Client Owed Money? Get an Attachment

With the economy worsening, what can you do to expedite collection of money owed to your client?  File a lawsuit and immediately apply for a right to attach order.  A right to attach order is a prejudment remedy that may be obtained on 16 court days' notice or upon 24 hours' notice in special circumstances.

Applying for a right to attach order has several advantages.  The application encourages defendants to settle by threatening to deprive them of the use of valuable assets during litigation.  The application may also trigger defendants suffering from financial hardship to file bankruptcy before you waste time and money obtaining a judgment, which then becomes worthless.

The court will issue an attachment order when (1) there is a claim for money pursuant to a commercial contract, (2) the claim is for a fixed amount or the amount can be easily determined, and (3) the claim is likely to succeed.  (Code of Civ. Proc. Section 483.010.)  The contract does not even have to be a writing; it can be an oral agreement or simply implied from commercial conduct between the parties.  This means that you can obtain a right to attach order for the breach of a loan, lease, employment contract, partnership agreement, and for non-payment of invoices for goods and services.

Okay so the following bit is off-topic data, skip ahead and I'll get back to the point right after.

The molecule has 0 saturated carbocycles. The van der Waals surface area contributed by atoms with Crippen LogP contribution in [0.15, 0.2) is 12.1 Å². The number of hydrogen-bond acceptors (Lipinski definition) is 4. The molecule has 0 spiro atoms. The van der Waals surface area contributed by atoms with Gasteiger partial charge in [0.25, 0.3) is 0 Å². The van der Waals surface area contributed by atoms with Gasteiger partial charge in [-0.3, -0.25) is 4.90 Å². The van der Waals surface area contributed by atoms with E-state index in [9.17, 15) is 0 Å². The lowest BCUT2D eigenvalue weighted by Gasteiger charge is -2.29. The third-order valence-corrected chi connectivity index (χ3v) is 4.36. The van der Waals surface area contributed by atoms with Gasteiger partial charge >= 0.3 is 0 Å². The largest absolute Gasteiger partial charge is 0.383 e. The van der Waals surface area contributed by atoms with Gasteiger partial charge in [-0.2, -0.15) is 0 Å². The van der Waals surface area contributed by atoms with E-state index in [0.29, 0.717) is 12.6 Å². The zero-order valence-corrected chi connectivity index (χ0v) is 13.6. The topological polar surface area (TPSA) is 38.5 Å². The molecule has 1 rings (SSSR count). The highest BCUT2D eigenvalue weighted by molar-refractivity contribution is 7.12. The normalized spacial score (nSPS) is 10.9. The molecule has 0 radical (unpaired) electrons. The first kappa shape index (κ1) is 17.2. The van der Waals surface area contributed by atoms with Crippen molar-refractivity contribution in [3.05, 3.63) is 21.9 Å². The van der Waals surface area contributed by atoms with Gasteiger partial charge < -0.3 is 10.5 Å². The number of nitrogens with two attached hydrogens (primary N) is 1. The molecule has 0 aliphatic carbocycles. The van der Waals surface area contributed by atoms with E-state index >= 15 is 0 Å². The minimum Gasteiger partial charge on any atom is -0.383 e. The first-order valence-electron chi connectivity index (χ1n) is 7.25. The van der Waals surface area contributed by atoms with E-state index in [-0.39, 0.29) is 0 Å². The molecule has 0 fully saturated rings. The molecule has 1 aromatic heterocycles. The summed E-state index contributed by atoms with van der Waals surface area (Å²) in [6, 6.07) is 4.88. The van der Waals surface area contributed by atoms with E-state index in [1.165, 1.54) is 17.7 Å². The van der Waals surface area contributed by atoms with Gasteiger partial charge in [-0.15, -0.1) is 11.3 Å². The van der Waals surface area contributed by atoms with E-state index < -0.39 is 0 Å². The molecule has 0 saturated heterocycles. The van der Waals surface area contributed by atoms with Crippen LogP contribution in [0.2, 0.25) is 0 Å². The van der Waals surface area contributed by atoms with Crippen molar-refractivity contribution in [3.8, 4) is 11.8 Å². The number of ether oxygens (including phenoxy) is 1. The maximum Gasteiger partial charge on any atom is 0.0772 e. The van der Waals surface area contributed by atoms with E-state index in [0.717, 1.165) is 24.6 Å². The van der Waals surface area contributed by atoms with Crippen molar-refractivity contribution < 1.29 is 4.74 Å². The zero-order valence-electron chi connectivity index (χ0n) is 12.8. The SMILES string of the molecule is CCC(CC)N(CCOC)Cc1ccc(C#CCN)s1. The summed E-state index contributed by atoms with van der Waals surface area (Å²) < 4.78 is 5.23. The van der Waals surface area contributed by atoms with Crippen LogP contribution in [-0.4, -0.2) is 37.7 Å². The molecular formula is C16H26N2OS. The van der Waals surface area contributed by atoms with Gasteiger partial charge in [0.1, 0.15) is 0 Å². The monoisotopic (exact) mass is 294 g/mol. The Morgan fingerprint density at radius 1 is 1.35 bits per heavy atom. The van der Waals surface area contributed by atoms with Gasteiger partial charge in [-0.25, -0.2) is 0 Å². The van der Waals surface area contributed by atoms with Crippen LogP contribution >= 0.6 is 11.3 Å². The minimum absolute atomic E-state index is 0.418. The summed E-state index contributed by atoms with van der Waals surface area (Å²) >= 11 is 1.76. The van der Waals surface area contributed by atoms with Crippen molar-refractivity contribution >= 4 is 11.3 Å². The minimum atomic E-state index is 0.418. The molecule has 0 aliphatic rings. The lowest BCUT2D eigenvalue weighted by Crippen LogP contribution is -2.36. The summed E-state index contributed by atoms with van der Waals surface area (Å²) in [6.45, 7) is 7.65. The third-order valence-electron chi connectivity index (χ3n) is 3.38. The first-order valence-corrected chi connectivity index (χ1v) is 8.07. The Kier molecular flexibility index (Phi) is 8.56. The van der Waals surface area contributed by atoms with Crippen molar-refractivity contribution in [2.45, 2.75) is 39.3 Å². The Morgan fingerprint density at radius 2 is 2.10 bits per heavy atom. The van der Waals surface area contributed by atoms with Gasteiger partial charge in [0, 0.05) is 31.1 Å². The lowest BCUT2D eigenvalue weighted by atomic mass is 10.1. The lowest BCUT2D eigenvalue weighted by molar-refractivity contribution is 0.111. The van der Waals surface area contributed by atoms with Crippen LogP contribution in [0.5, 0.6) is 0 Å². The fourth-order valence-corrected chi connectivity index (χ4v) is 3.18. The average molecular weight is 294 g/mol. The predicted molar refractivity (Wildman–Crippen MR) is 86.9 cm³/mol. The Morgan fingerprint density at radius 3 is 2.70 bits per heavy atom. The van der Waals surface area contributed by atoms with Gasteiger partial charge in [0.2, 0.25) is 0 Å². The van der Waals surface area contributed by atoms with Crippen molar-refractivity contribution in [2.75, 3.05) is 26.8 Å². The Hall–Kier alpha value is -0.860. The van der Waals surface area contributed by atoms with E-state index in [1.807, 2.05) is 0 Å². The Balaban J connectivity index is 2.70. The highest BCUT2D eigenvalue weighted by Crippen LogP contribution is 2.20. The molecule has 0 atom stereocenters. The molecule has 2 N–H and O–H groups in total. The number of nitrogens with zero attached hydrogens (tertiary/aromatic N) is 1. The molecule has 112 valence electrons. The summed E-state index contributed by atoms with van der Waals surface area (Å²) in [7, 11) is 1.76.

An attachment entitles you to attach any property held by a corporation, partnership or association.  You may also attach personal property such a bank accounts, accounts receivable, equipment and inventory, community property, negotiable instruments and securities, and money kept at a business.  (Code of Civ. Proc. Section 487.010.)  The Sheriff holds all the property seized until the case is resolved.  Because the Sheriff cannot hold real property owned by the defendant, you can record the attachment order, which creates a lien on real property owned by the defendant, preventing him from transfering ownership to another person.

Prior to applying for an attachment order, you can hire a private investigator (such as ) to locate and identify potential assets to determine whether it makes sense to seek an attachment.  Investigators charge between $500 and $1500 for such services.  A less expensive alternative is to do the search yourself, using websites, such as .  Even if you don't do your own investigation, after the court issues a right to attach order, the defendant must tell you the identity, location and value of property in which he has an interest.  (Code of Civ. Proc. Section 485.230.)

The defendant's attached property is security for the satisfaction of your future judgment.  Without an attachment, the defendant is free to conceal, encumber, and transfer any assets before you obtain a judgment.  Therefore, if you have a meritorious commercial contract claim, it is a mistake not to seek a right to attach order.

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